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Retailers Are Panicking Because of Fewer Holiday Shopping Days
Digital Commerce 360 (10/25/19)

Retailers are apprehensive about the upcoming holiday shopping season, with an unlikely culprit-- the calendar -- to blame. The season between Thanksgiving and Christmas is typically the busiest for brick-and-mortar shops. But this year, Thanksgiving falls on the latest possible day, leaving just 26 shopping days between the two holidays. That number, considerably lower than 2018's 32 days, is sending some retailers into a panic. As early as March of this year, companies were warning investors that the shortened holiday season could negatively impact sales. But analysts said that is a convenient excuse that investors are likely to disregard. For one thing, the holiday shopping season has begun to creep outward, starting closer to Halloween than Thanksgiving. Craig Johnson, president of Customer Growth Partners LLC, said retailers may be hung up on the old Black Friday holiday shopping start date. "The Internet and 24/7 shopping has made those old formulas obsolete," Johnson remarked.

Given that Thanksgiving falls later in the calendar, holiday shopping is likely to be more condensed in December than in the past. A Deloitte survey found that almost 70 percent of shoppers planned to spend in the first half of December, up significantly from 2018's tally of 53 percent. And given that there is a shorter period between Thanksgiving and Christmas, the lull between the post-Thanksgiving shopping and pre-Christmas shopping is likely to be shorter than in years past. That may actually contribute to a busier season for stores. Johnson, Deloitte, and the International Council of Shopping Centers each predicted that overall holiday shopping will likely rise roughly 5 percent in 2019.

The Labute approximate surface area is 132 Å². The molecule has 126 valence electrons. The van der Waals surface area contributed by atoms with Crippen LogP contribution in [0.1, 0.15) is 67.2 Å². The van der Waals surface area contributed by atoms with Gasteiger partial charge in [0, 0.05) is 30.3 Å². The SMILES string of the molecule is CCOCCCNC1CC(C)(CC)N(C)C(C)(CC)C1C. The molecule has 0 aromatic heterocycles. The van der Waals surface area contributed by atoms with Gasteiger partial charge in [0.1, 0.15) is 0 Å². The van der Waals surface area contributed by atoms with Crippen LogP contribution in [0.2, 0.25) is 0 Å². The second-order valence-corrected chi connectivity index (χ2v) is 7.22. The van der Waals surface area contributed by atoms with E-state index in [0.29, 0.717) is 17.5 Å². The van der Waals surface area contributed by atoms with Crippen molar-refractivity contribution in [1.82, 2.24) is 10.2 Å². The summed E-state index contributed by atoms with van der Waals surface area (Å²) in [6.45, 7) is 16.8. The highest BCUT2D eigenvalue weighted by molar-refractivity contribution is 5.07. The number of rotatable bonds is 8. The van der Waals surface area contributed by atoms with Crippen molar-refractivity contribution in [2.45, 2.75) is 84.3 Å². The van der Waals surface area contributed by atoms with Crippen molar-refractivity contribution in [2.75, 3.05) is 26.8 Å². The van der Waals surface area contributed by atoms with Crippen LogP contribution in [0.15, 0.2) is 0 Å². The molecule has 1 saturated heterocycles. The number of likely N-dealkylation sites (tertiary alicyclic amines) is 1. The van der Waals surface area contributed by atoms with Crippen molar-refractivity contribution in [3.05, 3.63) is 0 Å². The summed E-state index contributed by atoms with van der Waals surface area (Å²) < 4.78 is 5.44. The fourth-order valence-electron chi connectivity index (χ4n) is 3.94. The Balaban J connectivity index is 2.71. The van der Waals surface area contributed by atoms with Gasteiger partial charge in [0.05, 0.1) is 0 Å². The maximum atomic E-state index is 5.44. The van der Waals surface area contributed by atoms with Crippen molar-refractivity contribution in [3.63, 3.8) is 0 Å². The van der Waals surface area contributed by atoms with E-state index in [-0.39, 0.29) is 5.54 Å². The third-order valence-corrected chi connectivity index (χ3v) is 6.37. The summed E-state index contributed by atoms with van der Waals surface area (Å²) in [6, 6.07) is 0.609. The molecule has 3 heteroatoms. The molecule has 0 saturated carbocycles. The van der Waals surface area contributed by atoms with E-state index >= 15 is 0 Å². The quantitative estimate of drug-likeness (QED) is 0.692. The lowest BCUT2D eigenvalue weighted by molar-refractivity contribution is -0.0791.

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It's Official: Hines, PE Firm Buy Houston's Tallest Tower, Plan Renovations
Houston Business Journal (10/28/19) Pulsinelli, Olivia

The Houston-based international real estate firm Hines has teamed up with an affiliate of Cerberus Capital Management LP to buy Houston's tallest skyscraper, commonly known as JPMorgan Chase Tower, and the adjacent building formerly known as JPMorgan Chase Center. The deal, which was announced at the end of October, gives Hines and the Cerberus affiliate 2.1 million square feet of office and retail space. A press release about the deal did not provide specifics on the cost. But industry publication Real Estate Alert suggested in June that it could rise up to $627 million, or $300 per square foot. Real Estate Alert also reported that Cerberus was set to own a 90 percent stake and Hines set to take the remaining 10 percent.

Hines and Cerberus are set to make extensive renovations on the two buildings. JPMorgan Chase Tower, at 75 stories, is the tallest building in Houston, with more than 22,000 square feet of retail space. The renovations, overseen by St. Louis-based architecture firm HOK, seek to make full use of the space. The lobby and exterior plaza will receive upgrades. Meanwhile, connected, collaborative workspaces and a conference center will be added to the building. John Mooz, senior managing director at Hines, said the renovations were planned carefully to allow JPMorgan Chase Tower to retain its core architectural identity in spite of a sweeping upgrade. The adjacent building, formerly known as JPMorgan Chase Center, underwent renovations in 2011. It now includes a new lobby, large fitness center, auditorium, and extensive parking.